Iago and the Literary Tradition of a Villain in William Shakespeare's Othello
In this essay, I am going to explain how Iago conforms to the literary
tradition of a villain.
Firstly, to answer this question, we must understand what exactly is
meant by the term 'villain'. The Collins Plain English Dictionary
states that a villain is someone who 'deliberately sets out to harm
It is clear that Iago is clearly someone who has intentions of
destroying other people, whether they are his main targets or merely
pawns in his game.
Shakespeare himself created some of the most memorable villains of all
time. The list includes Iago (Othello), Richard III, Cornwall and
Edmund (King Lear), Aaron the Moor (Titus Andronicus) and Macbeth.
What all these characters share is their willingness to commit the
most heinous of crimes in order to acquire what they want.
With the exception of Macbeth, none of these characters seem to have a
conscience. Macbeth is the only one who shows the slightest hint of
remorse over the crimes he has committed. He has terrible nightmares,
illusions and eventually turns himself mad with worry over whether or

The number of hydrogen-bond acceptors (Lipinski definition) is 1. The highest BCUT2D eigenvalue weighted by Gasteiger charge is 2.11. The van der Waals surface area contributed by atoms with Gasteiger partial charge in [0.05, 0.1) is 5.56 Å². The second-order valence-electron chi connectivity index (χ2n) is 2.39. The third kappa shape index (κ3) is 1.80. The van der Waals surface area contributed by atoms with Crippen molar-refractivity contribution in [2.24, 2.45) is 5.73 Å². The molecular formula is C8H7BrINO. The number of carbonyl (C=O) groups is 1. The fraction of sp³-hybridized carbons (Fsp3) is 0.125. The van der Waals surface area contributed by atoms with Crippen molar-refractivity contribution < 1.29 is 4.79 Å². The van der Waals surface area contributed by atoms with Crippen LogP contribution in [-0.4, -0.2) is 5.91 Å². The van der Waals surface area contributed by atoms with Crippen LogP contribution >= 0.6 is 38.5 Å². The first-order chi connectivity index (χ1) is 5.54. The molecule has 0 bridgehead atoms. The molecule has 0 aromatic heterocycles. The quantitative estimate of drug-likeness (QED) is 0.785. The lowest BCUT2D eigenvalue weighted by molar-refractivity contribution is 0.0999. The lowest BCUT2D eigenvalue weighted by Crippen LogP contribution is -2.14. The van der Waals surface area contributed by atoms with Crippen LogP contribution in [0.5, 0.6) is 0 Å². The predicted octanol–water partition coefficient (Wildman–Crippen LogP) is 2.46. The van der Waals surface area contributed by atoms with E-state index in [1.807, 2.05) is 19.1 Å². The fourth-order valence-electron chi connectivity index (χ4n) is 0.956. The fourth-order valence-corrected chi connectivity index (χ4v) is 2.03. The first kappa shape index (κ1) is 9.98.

not he will be found out.
The rest of the characters are described as ruthless villains by
"about.com". Richard III, according to the website, is 'tyrannical and
'In a play rife with heinous evildoers, Cornwall towers over them all.
Infinitely greedy and exceptionally cruel, he delights in gouging out
Aaron the Moor is accused of 'masterminding vile crimes and remaining
defiant to the end, 'If one good deed in all my life I did, I do
repent it from my very soul.' This shows that he does not want to ever
have done anything decent in his life. He wants to be known and
remembered for his evilness and immorality rather then as a kind,
King Lear character Edmund 'strives to destroy his brother and father
to gain Gloucester's title.'
We can conclude from this that a villain is an individual (male or
female), who for various reasons, intends to destroy another person,
usually for his or her own gain. More often than not, a literary
villain works alone or in two's and three's, typically never more than
this because the more people who know about the plot, the more chance
there is of being found out.
Literary villains are insatiable and ruthless. They stop at nothing to
obtain what they want. They obliterate those in their way without a
second thought. They cannot and do not have a conscience as this would
mean feeling emotions like pity and guilt which in turn would stop
them from committing the wrong deeds they are so renowned for.
But Iago has to be the most machiavellian character Shakespeare has
ever created. Literary critic William Robert Turnball points out 'Iago...